Hey class, welcome back to Intro to Environmental Design! Today, we're taking a break from the usual lectures on sustainable architecture and LEED certification to discuss something a little more organic – houseplants! But these aren't your average philodendrons or spider plants. We're diving into the world of mold-fighting flora, plants that enhance your space aesthetically and act as natural air purifiers, keeping your home safe from the harmful effects of humidity and mold.

As you all know from our discussions on building materials and ventilation, mold thrives in damp environments. Mold spores can wreak havoc on our respiratory systems, and let's face it, black mold growing in the bathroom is not exactly #aesthetic. But before you reach for the harsh chemicals, consider a more natural approach – introducing some botanical warriors into your home!

Why Does Mold Grow Indoors?

Mold lurks both inside and outside our homes, sneaking in through windows, doors, and even our HVAC systems. Excessive moisture from everyday activities like showering or cooking can also contribute to the problem.

Here's the science bit: mold spores love to feast on organic materials with high cellulose content, like wood, drywall, and even carpets. This creates the perfect breeding ground for these unwelcome guests.

But Fear Not! Plant Power to the Rescue!

The good news is that several houseplants can actually help prevent and even eliminate mold growth. These botanical superheroes work their magic by absorbing excess moisture from the air, essentially creating a drier environment that discourages mold from colonizing.

1. The Mighty Fern (Nephrolepis exaltata):

This lush green fern isn't just a bathroom staple for its visual appeal. Nephrolepis exaltata, also known as the Boston Fern, boasts tiny pores on its leaves that act like sponges, soaking up moisture from the air and releasing it back into the environment as vapor. This natural dehumidification process helps keep humidity levels in check, making it a nightmare for mold. Plus, ferns are known for their air-filtering abilities, removing common toxins and pollutants.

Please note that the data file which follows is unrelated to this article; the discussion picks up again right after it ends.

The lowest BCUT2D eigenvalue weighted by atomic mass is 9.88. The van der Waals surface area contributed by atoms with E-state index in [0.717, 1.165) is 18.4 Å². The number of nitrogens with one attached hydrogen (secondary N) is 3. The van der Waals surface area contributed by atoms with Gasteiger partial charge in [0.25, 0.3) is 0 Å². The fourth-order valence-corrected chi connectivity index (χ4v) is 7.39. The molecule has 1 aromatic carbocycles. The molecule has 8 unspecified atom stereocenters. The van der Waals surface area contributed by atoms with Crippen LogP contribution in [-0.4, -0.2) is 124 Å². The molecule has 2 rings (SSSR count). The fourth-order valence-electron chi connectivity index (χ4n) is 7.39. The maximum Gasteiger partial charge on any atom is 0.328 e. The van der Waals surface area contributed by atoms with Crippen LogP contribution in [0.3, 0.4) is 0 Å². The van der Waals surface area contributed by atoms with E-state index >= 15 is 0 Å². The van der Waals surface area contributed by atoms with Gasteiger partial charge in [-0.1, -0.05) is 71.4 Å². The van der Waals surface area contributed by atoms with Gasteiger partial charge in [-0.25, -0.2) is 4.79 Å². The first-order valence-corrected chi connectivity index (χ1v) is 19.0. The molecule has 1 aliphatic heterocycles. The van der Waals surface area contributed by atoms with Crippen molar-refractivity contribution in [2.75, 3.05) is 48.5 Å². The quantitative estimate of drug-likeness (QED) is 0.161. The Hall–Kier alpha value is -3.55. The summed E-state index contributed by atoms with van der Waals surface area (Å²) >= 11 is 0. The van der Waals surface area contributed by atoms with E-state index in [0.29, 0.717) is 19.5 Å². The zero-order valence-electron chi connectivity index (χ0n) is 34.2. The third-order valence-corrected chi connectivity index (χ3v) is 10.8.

2. The Elegant Peace Lily (Spathiphyllum):

Beyond its beautiful white flowers and deep green foliage, the peace lily (Spathiphyllum) packs a powerful punch against mold. This low-maintenance beauty has large, dense leaves that provide a vast surface area for transpiration, the process by which plants release water vapor. The more foliage a plant has, the greater its ability to absorb and release moisture, creating a drier and healthier environment.

3. The Versatile Pothos (Epipremnum aureum):

Trailing pothos with its heart-shaped leaves is a popular choice for hanging planters, but it's also a secret weapon in the fight against mold. This resilient plant thrives indoors and absorbs moisture from the air thanks to its efficient transpiration system. Like ferns, pothos have tiny openings on their leaves called stomata that help regulate moisture levels and prevent the growth of mold and other fungi growth.

4. The Cheerful Chrysanthemum (Chrysanthemum morifolium):

Don't underestimate the power of a colorful bloom! Chrysanthemums not only add a pop of color to your décor, but they also help regulate humidity levels. These adaptable plants can thrive in various lighting conditions, making them perfect for almost any room. Like the other plants on this list, chrysanthemums excel at transpiration, effectively capturing moisture from the air. An added bonus? Studies have shown that chrysanthemums can boost your mood with their beauty and pleasant aroma.

5. The Tropical Touch: Bamboo Palm (Chamaedorea seifrizii):

Craving a touch of the tropics? Look no further than the bamboo palm tree. Chamaedorea seifrizii adds a lush, exotic vibe to your space while subtly working its magic on humidity control. This palm absorbs moisture through its roots and releases it as vapor through its leaves. Remember, indirect sunlight is key for optimal growth and moisture absorption.

Design with Nature in Mind

These mold-fighting plants are not only functional but also fashionable! They can add a touch of life and personality to any room. Consider hanging pothos in a macrame plant hanger for a bohemian touch, or group chrysanthemums together for a burst of color on a windowsill.

Remember: Even with these botanical warriors on your side, proper ventilation is still crucial. Ensure that exhaust fans are run in bathrooms and kitchens during and after use, and open windows when possible to allow fresh air circulation.


Similar Articles

Similar Bookmarks